Before becoming America’s favorite game show, “Jeopardy!” was a “very unusual” trivia competition vying for a spot on NBC.
The multi-generational series premiered on March 30, 1964, with host Art Fleming, meaning “Danger!” just turned 58 years old. To celebrate the anniversary of its launch – and after a headline year for the 39-time Emmy-winning show – “Jeopardy!” has opened up its vault to finally share the never-aired pilot, which was filmed just before its television premiere.
Aside from the addition of color and its evolving set aesthetic, little has changed about the show, including the iconic “Final Jeopardy!” music.
Fleming, who hosted between 1964 and 1979, introduced potential viewers to the all-new format. “It’s a very unusual question and answer show, you know. We give the participants the answers and all they have to do is make up the question,” he says with a grin.
And as usual, three players are introduced to the audience right at the beginning of the program. But despite her believably whimsical lineup of contestants — including a “Connecticut artist” who’s a hobby plumber and a woman who met her husband “on HAM radio” — the featured “returning champion” reveals that the pilot was never intended to be broadcast.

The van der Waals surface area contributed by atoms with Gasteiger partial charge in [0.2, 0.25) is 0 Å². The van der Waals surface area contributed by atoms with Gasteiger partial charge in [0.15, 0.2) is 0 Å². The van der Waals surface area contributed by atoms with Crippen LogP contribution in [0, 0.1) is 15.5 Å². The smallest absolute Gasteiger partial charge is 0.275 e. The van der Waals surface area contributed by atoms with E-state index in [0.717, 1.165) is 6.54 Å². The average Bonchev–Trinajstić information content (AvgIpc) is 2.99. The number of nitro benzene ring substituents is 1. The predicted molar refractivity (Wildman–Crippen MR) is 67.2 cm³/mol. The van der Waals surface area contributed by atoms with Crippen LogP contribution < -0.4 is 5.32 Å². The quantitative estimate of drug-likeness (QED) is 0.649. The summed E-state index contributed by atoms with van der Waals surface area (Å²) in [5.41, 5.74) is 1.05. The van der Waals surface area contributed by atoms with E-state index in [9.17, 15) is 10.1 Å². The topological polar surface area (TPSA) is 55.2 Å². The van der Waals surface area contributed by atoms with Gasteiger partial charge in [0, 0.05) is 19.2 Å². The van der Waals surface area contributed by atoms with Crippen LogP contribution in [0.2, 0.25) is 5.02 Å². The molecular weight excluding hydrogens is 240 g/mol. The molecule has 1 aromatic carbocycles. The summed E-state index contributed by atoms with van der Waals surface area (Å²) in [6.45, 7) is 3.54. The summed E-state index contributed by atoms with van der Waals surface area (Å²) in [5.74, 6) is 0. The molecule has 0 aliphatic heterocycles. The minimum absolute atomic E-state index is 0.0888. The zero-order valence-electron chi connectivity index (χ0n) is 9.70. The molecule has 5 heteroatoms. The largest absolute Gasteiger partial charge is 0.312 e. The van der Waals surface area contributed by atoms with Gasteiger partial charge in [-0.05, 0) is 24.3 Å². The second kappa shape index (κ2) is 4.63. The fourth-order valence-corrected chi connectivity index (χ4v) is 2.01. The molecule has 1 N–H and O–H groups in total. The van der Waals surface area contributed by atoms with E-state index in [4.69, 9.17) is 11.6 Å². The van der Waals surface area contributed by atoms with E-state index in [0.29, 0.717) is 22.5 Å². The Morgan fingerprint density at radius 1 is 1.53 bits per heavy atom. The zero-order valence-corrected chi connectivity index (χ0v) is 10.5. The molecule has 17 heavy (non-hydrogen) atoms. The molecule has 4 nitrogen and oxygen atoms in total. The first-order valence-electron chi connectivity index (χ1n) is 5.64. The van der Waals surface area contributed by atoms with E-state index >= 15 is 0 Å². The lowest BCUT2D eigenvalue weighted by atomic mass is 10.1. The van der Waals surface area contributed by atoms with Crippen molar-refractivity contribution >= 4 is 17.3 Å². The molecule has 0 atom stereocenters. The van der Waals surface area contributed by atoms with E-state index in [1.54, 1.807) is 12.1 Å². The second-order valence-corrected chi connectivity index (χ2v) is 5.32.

“It was written to show what the game would be like with a returning champion,” the show explained in a comment on YouTube.
Further down the line, additional details point to their pre-planned responses—designed to show how mistakes and blunders could play out.
“While we’re not sure, it feels like contestants were instructed to use wrong answers on Final Jeopardy! to give,” they reported. “William Penn’s obviously wrong answers and ‘famous monster’s’ ‘non-specific’ answer was a way for the production to show how Final Jeopardy! could play out in different scenarios. It’s also interesting that Art didn’t “pay off” the Dracula answer until well after the game ended.”
The show has made several other tweaks over the years, its YouTube comments noted. The answer hints are longer, players have a little less time to spit out their question, and the losing participant gets a little more game advantage. They also switched from sitting to standing – to look more “assertive” – when Alex Trebek took over the helm in 1984 after a five-year hiatus from broadcasting.
The biggest change, of course, has been the inflation rate – a stunning 819.46% increase since 1964.
https://nypost.com/2022/04/06/jeopardy-watch-the-unaired-1964-pilot-for-the-first-time/ Watch the unaired pilot episode from 1964 for the first time